Quick Facts

Quick facts

  • Originally from the Middle-east, Azzarola (Crataegus x sinaica) is a thorny, upright shrub or small tree with white flowers 1.5 cm across and red globular fruits to 2.5 cm across.
  • Propagates mainly by seed contained within the red fleshy fruits that are eaten and mainly spread by birds.
  • Due to its cultivation as an ornamental or hedge plant it has spread into natural areas and can dominate and exclude native plants and animals.
  • Occurring in temperate coastal / sub-coastal to higher rainfall inland areas like the Adelaide Hills.
  • It is not widely established, and only occurs with any frequency in suburban areas near Adelaide and the Hills and Melbourne.
  • The specific environmental and agricultural impacts of Azzarola are not fully understood, but it would likely have similar impacts to Hawthorn (Crataegus monogyna).
  • Can be controlled by mechanical means and herbicides normally applied to cut stems.

What Does It Look Like?

What is it?

Azzarola (Crataegus x sinaica) [as Crataegus sinaica] is a large deciduous shrub or small tree, usually 2–6 m in height, but growing up to 10 m. The bark is generally smooth when young, but becomes rough towards the base of the stems and branches in older plants. The stems are erect and spreading and sometimes armed with a few thorns 0.5 to 2.5 cm long, twigs covered with short woolly hairs to few hairs, very occasionally older twig are pruinose (covered with a waxy material). Leaves are alternate arranged, with two different types of shoots present, flowering and vegetative shoots. Leaves produced on the old woody short and flowering shoots are up to 6 cm long. Leaves produced on vegetative shoots are generally larger to 7.5 cm long, with petiole leaf stalk 1–2.5 cm long. All leaves are wedge shaped, have 3 sometimes or rarely 5 [mostly] forward pointing lobes, and can be distinctly toothed, particularly at the tips. Leaves above are deep-fresh green with a few long hair to no hairs, leaves below are lighter green have long hairs along major veins, and in the axis of main and secondary veins, w Leaf-like appendages often occur at the base of the leaves but are soon lost only seen when the leaves are produced in spring.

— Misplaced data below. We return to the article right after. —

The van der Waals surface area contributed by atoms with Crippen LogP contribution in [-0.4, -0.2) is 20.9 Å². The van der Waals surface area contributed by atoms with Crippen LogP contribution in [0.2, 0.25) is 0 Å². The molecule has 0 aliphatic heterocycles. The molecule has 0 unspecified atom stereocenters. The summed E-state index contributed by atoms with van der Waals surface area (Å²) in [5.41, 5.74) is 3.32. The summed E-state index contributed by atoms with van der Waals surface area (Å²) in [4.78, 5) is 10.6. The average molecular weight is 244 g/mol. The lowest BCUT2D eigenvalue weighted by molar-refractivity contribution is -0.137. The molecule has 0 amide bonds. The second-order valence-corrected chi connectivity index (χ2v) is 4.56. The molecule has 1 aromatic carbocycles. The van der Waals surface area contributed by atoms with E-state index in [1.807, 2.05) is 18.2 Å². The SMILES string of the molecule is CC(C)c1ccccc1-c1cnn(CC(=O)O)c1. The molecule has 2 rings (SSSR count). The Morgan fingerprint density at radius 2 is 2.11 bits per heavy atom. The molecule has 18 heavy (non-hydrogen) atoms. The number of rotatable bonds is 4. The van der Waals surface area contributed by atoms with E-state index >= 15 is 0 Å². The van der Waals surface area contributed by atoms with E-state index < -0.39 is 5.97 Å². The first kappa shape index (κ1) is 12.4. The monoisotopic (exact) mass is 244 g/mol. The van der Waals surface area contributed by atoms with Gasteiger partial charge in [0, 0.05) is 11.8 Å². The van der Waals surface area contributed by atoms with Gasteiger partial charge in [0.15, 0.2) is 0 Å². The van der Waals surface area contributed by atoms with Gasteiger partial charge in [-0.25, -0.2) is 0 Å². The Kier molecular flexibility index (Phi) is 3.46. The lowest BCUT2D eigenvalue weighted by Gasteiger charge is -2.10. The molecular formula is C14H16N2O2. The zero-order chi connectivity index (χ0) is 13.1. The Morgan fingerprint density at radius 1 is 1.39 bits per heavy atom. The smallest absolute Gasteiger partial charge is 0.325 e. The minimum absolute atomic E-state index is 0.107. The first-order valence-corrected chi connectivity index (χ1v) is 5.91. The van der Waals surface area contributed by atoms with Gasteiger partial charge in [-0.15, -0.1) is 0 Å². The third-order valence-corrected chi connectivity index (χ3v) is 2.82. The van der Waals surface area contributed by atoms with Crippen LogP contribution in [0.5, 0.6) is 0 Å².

Flowers are borne in small clusters on short pedicels (flowers stalks) that are slightly hairy. Flowers are about 15 mm across, white or cream or pink, with 5 outer triangular green sepals 1.5–4 mm long, and 5 petals 4–8 mm long. The flowers have 20 stamens with pale pink red anthers before bursting open releasing pale yellow pollen. There are usually 2 (rarely one) stigmas that are club shaped. 

Fruits are fleshy, firm, globular 'berries' are orange-red to red to deep red when ripe, and are 1–2.5 cm in diameter. These 'berries' are and enclose 2–3 hard brown seeds (Symon 1986; Parsons & Cuthbertson 2001; Navie 2004). 

For further information and assistance with identification of Azzarola contact the herbarium in your state or territory.

Flower colour

White, Pink

Growth form (weed type/habit)

Tree, Shrub

Where it currently grows? Preferred habitat

Azzarola invades a broad range of vegetation communities including riparian and coastal and sub-coastal temperate regions. It infests old gardens, disturbed sites and degraded native habitats, predominantly near populated areas (Navie 2004; Government of South Australia 2021).

Are there similar species?